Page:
Current Trends in the Mezzanine Market

As private equity transactions increase, the need for junior capital (second lien loans and mezzanine debt) has risen exponentially. According to Standard & Poor’s, the average middle market deal for the second quarter of 2006 ($50 MM in EBTIDA or less) was funded using 40% equity, 40% senior debt and 20% junior capital. The recent historically low interest rates made second lien financing attractive in larger deals with greater collateral. Therefore, the need for traditional mezzanine financing was reduced and was primarily used to bridge the gap between the second lien and the equity.

However, for various reasons, the mezzanine market appears poised for a rebound. The recent rise in interest rates drastically reduced the spread between second lien lenders and mezzanine financers. Traditional second lien loans are floating rates, making them less attractive than the fixed rates charged by mezzanine providers. Senior lenders have begun to challenge many of the gains made by second lien providers regarding rights over collateral due to tightened credit underwriting policy and a higher prevalence of defaults/bankruptcies. Additionally, the decreased attractiveness of second lien loans has initiated an exodus from the junior capital market by hedge funds and other non-traditional lenders.

Trends in Mezzanine Pricing and Structure

The introduction of new forms of junior capital has created downward pricing pressure in the mezzanine market. As late as 2000, the only financing sources bridging the gap between senior lenders and common equity investors were mezzanine funds. Today, the introduction of last out senior, Tranche B (similar to second lien), and second lien debt has created enough competition in the supply of junior capital that mezzanine providers have been forced to reduce their pricing. In 2000, mezzanine funds were charging an average of 22% for subordinated notes. Today, similar funds charge 12-16% for subordinated debt and 15-19% for subordinated debt with warrant attachments.

Current structures for mezzanine financing generally provide no security, although occasionally a silent second lien, in which the mezzanine fund can take priority over trade creditors but sit second to senior lenders, can be secured. Covenants are normally at a 10- 15% discount off the senior lender (i.e. if total debt to EBITDA for senior is 5:1, the covenant would be 5.5:1 for the mezzanine lender) and excess cash flow recapture is not provided. In the event of default, most mezzanine funds provide 180-day payment blockage and standstill provisions.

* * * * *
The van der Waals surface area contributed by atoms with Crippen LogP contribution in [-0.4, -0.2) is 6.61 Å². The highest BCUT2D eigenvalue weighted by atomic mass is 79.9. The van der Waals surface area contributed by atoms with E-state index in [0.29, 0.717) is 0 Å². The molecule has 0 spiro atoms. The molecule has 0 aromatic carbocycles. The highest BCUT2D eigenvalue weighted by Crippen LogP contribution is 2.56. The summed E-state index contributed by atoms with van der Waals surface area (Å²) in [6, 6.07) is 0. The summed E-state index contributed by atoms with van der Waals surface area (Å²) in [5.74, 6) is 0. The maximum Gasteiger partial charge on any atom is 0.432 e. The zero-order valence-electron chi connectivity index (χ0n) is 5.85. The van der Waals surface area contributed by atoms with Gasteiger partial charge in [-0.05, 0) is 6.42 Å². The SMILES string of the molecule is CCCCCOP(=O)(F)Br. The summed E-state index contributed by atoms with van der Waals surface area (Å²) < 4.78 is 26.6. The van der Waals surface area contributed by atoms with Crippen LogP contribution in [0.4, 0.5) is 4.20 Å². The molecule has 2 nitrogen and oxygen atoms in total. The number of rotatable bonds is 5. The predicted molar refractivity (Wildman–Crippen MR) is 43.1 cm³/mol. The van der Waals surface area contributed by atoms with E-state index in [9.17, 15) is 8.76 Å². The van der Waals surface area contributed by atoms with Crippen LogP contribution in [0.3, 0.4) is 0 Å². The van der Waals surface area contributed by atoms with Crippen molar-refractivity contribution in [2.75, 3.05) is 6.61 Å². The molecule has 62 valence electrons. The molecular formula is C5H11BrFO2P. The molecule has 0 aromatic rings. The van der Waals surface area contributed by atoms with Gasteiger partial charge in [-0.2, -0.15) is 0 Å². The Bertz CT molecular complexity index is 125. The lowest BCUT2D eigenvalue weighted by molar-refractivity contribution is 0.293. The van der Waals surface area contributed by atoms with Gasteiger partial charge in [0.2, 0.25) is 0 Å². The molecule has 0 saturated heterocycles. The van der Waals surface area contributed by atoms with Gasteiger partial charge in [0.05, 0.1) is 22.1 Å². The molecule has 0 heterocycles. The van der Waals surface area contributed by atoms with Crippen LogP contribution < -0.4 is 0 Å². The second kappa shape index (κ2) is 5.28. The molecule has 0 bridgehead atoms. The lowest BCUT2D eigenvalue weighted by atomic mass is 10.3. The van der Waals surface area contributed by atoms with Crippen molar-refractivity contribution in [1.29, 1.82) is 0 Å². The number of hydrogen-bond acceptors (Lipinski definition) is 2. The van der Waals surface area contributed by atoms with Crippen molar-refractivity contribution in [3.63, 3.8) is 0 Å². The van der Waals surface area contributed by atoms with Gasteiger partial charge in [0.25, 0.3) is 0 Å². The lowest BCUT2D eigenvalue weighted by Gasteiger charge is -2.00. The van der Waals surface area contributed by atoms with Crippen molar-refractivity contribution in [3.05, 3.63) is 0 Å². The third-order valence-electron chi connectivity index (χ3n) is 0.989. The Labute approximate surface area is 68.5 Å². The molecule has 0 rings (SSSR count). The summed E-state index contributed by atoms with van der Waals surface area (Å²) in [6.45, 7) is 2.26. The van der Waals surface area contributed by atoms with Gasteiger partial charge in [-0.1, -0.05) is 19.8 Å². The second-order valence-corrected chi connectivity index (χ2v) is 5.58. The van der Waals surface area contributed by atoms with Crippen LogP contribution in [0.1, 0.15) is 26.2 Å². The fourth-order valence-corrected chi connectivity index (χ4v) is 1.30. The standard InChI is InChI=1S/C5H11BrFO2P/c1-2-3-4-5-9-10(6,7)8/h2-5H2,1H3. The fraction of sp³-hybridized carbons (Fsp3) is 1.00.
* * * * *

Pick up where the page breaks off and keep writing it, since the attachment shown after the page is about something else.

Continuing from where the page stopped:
Sponsored vs. Non-sponsored

The vast majority of today’s mezzanine funds take a sponsored approach to investing. The sponsored approach means that the fund will primarily write loans on deals that are brought to them through a preferred equity partner. This approach supplies the mezzanine provider with ample deal flow while creating a more efficient process for closing and a comfort level with continuing management. In return, many equity funds are requiring equity co-investments by the mezzanine provider in an effort to better align the interests of each party. Sponsored funds tend to supply larger pieces of capital in excess of $10 million.

In contrast, non-sponsored mezzanine funds generate deal flow without the use of a sponsoring fund or equity partner. This allows for a more flexible approach to lending, with deal parameters and pricing varying based on the needs of the borrower. Non-sponsored funds tend to be more regional in nature and supply smaller pieces of capital in the range of $3 million to $10 million. Due to the smaller size of investments, non-sponsored funds tend to utilize warrants more prevalently in their deals in an effort to compensate for additional risk. In utilizing warrants, non-sponsored investors look to generate returns between 20-30% depending on the size and security of the investment.

Mezzanine and the Florida- Based Business

The Florida marketplace has been traditionally underserved by the non-sponsored mezzanine market. Much of this can be attributed to the regional nature of such investments. Most non-sponsored mezzanine lenders prefer close proximity to their investments in an effort to monitor their operations and – assist with business decisions.

If you have comments or questions about this article, or would like more information on this subject matter, please contact us.
Michael Poole

Investment Banking
mpoole@pcecompanies.com
Orlando Office

407-621-2100 (main)
407-621-2112 (direct)
407-621-2199 (fax)